I think Sean, you have a strong idea of your poetic. You are trying to challenge our (and your own) understanding of the languages we use in art and the everyday. I find this exciting. What you are suggesting is very ambitious and calls to mind Blake, Appolinnaire, Ginsberg, Wyndham-Lewis. There is a huge tradition there to mine. When I started writing poetry, I did similar work and approached the language from both sides - visual and textual. I 'wrote' haiku in small photographs; I wrote a complex, long biographical poem layering and splicing different languages (German and English) with dialect and technical jargon and each section was framed on the page as photographs (taking up the visual construction of photographs). For me, it didn't work in the way I felt it could, and that was partly because of my inexperience. But it did train my eye and ear to space and sounds. It meant I read hugely, thank God, and not just poetry.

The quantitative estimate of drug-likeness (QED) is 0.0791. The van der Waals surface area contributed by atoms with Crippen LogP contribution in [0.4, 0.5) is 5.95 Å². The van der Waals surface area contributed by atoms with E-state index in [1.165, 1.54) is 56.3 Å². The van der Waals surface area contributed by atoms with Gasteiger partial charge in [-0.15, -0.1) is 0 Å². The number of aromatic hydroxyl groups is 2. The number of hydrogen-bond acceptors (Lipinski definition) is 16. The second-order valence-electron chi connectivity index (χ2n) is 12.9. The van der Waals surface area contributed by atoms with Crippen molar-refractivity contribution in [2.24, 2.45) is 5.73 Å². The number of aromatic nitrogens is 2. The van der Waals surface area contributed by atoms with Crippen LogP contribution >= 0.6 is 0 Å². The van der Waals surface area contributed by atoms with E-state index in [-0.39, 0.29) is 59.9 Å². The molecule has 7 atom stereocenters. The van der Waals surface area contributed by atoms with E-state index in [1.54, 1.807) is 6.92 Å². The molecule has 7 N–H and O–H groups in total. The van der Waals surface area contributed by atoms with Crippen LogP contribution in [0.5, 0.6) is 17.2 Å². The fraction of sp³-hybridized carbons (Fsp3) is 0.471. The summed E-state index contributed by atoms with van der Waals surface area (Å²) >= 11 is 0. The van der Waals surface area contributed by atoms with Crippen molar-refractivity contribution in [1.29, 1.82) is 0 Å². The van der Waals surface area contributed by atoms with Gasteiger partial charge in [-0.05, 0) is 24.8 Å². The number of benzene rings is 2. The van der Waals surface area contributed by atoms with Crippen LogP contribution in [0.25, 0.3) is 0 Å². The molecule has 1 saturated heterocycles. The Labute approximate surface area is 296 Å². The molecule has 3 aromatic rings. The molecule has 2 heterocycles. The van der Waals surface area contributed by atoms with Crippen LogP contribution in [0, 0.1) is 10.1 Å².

What I'd say about your poetry at present is that you tell too much to the reader - the best paintings, the best photographs never give everything to the viewer, they allow the viewer a huge amount of space to make the rest of it up in. Readers and viewers like tobe creative too. You need to create some of that space for the reader and stop telling them what they should be understanding in the poem. Pare it back and let the reader in. Your first two verses are explaining far too much. Allow the poetry its sounds and think what your syntax is doing. I'd suggest you have a look at Geoffrey Hill and even Galway Kinnell (people sometimes think Kinnell writes simple narratives but he's much more complex than that).

I'll read your poem again and try and get back with more comments.


Elsie at 22:37 on 10 April 2005  Report this post
Fevvers, I wasn't suggesting Sean should 'dumb down', I was just suggesting a little space, air, in layout , in order to be able to take it all in. My art director past, Sorry if I offend.